Analyses given at VOA symposium on Indochina)  (660)

By Jane A. Morse

USIA Staff Writer

Washington --  Cambodia's future remains dangerously uncertain, even if

U.N.-monitored elections scheduled for next month are successful, according

to scholars who spoke at an April 7 Voice of America (VOA) symposium on the

future of Indochina.

Frederick Brown predicted that the U.N.-organized elections scheduled for

May 23-27 will in fact be held, despite attacks on U.N. peacekeepers by the

Khmer Rouge guerrilla faction.  Furthermore, the election process itself

promises to be "meticulously careful and technologically sophisticated," he


The important question now, according to Brown, is:  "Will the losers honor

the rights of the winners?"

In addition, he said, the Khmer Rouge appear determined to be the spoilers

in the whole process; about 20 percent of the ballots may be challenged;

and, the final results for the election may not be tabulated for 4-5


Brown is the director of Southeast Asia Studies at the Nitze School of

Advanced International Studies of the Johns Hopkins University's Foreign

Policy Institute.

Khatharya Um, a research specialist on southeast Asia and consultant for the

Rand Corporation, predicted that it would be unlikely that the Khmer Rouge

would allow voting within their zones and that there is talk of a de facto

partition of the country.  Although more than 310,000 Cambodian refugees

have been returned to Cambodia, an estimated 190,000 Cambodians are

considered displaced persons within their own country, she said.

The problems of reintegrating all these people into Cambodian society are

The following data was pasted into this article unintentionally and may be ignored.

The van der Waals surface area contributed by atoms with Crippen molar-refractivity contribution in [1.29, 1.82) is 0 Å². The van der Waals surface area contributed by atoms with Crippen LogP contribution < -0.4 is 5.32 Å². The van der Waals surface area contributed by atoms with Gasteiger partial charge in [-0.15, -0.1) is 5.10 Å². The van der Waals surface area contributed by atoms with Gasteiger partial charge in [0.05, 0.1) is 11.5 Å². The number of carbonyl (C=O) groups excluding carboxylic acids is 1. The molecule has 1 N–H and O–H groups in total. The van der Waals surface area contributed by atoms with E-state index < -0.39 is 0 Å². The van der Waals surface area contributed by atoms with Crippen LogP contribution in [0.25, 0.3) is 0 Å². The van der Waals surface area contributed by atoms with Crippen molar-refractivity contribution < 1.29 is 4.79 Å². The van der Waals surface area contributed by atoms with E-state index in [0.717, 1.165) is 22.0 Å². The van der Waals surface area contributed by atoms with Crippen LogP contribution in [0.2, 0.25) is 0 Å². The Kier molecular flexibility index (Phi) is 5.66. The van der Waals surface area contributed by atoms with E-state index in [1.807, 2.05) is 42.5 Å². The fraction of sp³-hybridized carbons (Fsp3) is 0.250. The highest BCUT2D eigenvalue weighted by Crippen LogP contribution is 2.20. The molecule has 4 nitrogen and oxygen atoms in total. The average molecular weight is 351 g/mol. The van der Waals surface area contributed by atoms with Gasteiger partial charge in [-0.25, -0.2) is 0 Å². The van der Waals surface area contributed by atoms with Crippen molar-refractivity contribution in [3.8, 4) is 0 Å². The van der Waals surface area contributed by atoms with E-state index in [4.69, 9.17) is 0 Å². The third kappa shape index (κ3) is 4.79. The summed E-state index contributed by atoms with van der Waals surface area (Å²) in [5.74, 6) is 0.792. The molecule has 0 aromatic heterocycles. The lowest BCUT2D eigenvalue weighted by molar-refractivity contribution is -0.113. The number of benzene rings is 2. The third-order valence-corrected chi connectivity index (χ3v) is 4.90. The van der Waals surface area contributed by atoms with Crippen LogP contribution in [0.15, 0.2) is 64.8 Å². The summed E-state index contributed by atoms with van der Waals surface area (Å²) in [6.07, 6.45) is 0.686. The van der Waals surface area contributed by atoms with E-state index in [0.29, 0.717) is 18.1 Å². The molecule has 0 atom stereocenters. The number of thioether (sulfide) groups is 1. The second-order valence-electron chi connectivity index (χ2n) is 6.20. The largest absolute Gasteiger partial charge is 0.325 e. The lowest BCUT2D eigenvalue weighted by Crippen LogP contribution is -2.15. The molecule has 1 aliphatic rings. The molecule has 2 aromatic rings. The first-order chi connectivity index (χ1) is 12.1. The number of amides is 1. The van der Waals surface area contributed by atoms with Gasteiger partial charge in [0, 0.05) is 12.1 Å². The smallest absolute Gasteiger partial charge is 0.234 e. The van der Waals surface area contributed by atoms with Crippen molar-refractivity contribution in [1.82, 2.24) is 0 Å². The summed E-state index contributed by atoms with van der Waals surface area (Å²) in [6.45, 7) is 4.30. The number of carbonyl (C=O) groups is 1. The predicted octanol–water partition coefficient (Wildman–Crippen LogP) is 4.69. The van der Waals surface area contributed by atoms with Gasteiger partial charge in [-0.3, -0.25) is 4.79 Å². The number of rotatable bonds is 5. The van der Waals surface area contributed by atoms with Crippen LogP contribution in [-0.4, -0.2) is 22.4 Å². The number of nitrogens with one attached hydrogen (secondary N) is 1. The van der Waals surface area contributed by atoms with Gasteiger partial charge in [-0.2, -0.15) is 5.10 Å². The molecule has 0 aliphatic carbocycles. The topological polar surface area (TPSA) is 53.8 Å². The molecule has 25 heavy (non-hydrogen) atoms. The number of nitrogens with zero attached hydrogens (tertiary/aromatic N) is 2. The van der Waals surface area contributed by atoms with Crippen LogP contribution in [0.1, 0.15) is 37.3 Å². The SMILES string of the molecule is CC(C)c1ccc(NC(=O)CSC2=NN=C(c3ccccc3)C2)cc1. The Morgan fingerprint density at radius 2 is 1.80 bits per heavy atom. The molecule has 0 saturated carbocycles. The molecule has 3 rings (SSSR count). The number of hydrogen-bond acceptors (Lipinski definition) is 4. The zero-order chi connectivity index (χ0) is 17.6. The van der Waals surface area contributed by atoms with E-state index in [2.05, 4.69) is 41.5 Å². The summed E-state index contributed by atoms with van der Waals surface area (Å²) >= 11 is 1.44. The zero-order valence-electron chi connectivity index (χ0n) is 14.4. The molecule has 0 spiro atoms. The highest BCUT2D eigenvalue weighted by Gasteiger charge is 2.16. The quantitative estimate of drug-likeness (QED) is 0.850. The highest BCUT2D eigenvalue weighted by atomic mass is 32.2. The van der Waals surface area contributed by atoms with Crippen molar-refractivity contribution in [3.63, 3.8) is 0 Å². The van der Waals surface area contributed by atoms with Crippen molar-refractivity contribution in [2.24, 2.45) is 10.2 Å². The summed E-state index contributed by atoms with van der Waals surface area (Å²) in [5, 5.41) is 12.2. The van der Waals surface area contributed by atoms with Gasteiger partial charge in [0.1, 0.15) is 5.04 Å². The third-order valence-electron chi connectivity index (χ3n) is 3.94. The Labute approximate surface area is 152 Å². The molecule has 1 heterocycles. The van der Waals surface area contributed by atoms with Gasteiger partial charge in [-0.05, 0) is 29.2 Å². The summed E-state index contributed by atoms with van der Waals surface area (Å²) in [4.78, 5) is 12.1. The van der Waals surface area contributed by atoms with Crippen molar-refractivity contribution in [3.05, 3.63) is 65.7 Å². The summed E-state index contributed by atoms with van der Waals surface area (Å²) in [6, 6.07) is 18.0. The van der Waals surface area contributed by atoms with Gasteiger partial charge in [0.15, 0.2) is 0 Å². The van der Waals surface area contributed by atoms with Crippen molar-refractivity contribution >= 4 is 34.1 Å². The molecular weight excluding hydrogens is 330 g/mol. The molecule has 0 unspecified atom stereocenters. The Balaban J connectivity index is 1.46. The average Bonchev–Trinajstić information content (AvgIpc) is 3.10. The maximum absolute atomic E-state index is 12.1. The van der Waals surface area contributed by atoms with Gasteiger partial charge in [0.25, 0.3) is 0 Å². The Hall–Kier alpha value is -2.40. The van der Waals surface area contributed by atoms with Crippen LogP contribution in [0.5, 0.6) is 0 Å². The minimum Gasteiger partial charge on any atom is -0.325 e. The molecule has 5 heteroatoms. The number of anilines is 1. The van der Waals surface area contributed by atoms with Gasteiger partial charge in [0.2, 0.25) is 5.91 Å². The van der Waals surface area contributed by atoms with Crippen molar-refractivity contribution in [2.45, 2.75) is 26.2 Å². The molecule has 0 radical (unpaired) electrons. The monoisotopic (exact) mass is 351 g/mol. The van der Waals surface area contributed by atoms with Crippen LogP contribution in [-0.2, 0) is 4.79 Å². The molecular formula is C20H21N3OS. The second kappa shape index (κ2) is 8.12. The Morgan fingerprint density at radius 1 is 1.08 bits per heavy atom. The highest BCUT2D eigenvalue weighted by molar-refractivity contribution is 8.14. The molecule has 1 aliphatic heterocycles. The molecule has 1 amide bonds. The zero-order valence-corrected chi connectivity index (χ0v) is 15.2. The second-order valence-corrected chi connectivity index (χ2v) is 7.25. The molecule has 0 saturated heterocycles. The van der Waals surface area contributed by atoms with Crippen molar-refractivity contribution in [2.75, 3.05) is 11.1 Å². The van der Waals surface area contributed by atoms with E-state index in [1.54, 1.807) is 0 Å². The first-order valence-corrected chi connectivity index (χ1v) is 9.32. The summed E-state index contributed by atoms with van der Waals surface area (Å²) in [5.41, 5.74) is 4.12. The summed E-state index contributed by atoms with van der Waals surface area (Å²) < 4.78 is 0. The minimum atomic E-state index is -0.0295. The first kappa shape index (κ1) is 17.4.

enormous, she said, noting that questions have yet to be answered regarding

1roperty ownership rights, and political as well as physical security.

Vietnam, while not suffering the political and military turmoil that plagues

Cambodia, is facing critical questions regarding its future -- not the

least of which those that address its national identity, according to

Douglas Pike, director of the Indochina Studies Project at the University

of California at Berkeley.  Pike is also the director of the Indochina

Archives and editor of "Indochina Chronology."

Marxism is dead in Vietnam, and economics is in command but Vietnamese have

yet to form a social consensus about who they are, where they want to go,

and how they will get there, Pike said.

Vietnam is in desperate need of a more informed, educated leadership with

skills to run a modern society, he said.  He added that he is pessimistic

that Vietnam will get this kind of leadership any time soon.

According to Nguyen Manh Hung, director of the Indochina Institute and

associate professor of government and politics at George Mason University,

all the indications are that Vietnam will vigorously promote economic

reform in a strict socialistic framework and will continue to consolidate

power within the communist party.  Yet he predicted that it will be

difficult for Vietnam to continue a totalitarian regime for long.

As for what turn U.S. policy should take toward Vietnam, Brown recommended

the establishment of formal bilateral relations.  He eschewed the word

"normalization," saying it would be impossible for decades for the U.S. and

Vietnam to develop relations that could be called "normal."

Laos, still one of the poorest countries in the world, is nonetheless making

steady, albeit slow, economic progress, according to Stephen Johnson,

currently an analyst for the Bureau of Intelligence and Research at the

State Department.

"The Lao government has been attacking problems in a rational way," he said,

and has been somewhat successful in attracting foreign investment.

Johnson said that there is little movement now toward a more pluralistic

government in Laos, and that the Lao populace doesn't seem to be overly

discontented with its leadership.  Even so, Lao is a freer society than it

was in the past, and there is the possibility that a more democratic state

could slowly evolve, he said.